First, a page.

“The Ukrainian people have no choice but to be brave. There are 44 million people living there so they can’t all leave”
Ukrainian national Tatiana Pliszka has been living in Stonepark, Roscommon with her husband and two daughters for the past 14 years, but since the Russian invasion of her homeland her daily routine now revolves around regular calls home to check on the welfare of her elderly parents, who still work the family farm there.
“I call them in the morning and the afternoon so that I can hear their voices every day,” she said.
“It’s just crazy. My parents are in the countryside away from the big cities but the airport nearby was bombed and people are just waiting to see what will happen”.
Tatiana’s mother, who is 69, suffers with bad arthritis, and this causes her immense difficulty when the air raid sirens sound.
“They have a basement storage area for vegetables under the ground…but my mother is not able to run from the house. She stands still in a corner of the house because she says if she goes downstairs she won’t get back up,” Tatiana says.
Her 75-year-old father shops for supplies and also fills bags of potatoes and other produce for those defending his homeland.
“They couldn’t imagine leaving. What are they supposed to do, open the gates and let the animals go? They can’t do that. As long as they have a roof over their heads they will stay. We can only pray that they are safe every day,” Tatiana adds.
Tatiana’s older brother lives in Kyiv. He spends his days helping people there while his daughters work as nurses.
“It’s not the time to leave for them…so they stay to help others in the bomb shelters,” Tatiana says.
“They don’t want to leave their country and their lives (they have built there). If you watch the News you know that you can’t help. I want to help privately but I can’t…we just hope that humanitarian groups can.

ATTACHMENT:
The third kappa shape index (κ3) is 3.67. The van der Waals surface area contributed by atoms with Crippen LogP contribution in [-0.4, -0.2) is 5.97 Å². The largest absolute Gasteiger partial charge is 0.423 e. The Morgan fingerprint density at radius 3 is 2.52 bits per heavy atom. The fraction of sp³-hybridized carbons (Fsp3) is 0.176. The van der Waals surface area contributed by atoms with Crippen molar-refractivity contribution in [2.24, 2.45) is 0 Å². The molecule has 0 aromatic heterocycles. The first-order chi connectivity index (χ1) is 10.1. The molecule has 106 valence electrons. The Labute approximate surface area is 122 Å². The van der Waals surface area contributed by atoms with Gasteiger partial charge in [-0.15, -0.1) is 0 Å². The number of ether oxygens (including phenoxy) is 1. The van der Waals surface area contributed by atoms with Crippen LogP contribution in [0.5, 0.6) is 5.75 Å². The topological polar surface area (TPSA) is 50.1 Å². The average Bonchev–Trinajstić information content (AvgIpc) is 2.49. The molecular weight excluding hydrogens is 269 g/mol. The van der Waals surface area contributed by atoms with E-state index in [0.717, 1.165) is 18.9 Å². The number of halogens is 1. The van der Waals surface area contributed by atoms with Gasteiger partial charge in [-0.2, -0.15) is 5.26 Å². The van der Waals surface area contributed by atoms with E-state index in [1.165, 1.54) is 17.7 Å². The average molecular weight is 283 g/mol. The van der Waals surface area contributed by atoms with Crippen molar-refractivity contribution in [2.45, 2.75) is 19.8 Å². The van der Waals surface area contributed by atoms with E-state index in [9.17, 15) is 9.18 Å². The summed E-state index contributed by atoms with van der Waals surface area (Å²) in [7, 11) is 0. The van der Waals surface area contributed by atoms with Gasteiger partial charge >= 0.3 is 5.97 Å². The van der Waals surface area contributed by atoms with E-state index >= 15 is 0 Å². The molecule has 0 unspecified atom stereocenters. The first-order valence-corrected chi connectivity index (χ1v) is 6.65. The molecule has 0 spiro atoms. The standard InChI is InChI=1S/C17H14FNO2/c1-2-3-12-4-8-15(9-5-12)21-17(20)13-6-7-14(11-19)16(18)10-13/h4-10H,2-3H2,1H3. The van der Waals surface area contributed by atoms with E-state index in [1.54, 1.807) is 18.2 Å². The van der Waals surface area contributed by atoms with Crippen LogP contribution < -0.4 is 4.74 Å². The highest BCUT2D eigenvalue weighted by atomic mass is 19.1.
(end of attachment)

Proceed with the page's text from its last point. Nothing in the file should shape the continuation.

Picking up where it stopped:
“The Ukrainian people have no choice but to be brave. There are 44 million people living there so they can’t all leave”.
Tatiana’s younger brother and his young family are now in Poland thanks to her Polish husband and his family, but the worry goes on for those still in Ukraine.
“Putin won’t give up, he wants all the former Soviet countries back,” she says, “but it won’t be the same as it was 40 or 50 years ago.
“It will take a miracle to stop him and other smaller countries could be in real danger. (President) Zelensky is begging the UN and NATO for help. Ukraine reduced its military (in the past) because it wants to be free from all that”.
As she waits for better news from home, Tatiana says she wants to help those fleeing the conflict. She speaks Ukrainian, Russian, Polish and English and would like to assist those arriving in Ireland with translation and accessing services.
“It is better if they have someone who can speak their language so I want to help them with translation. If I feel helpless (about the situation in Ukraine) at least I can help here,” she said.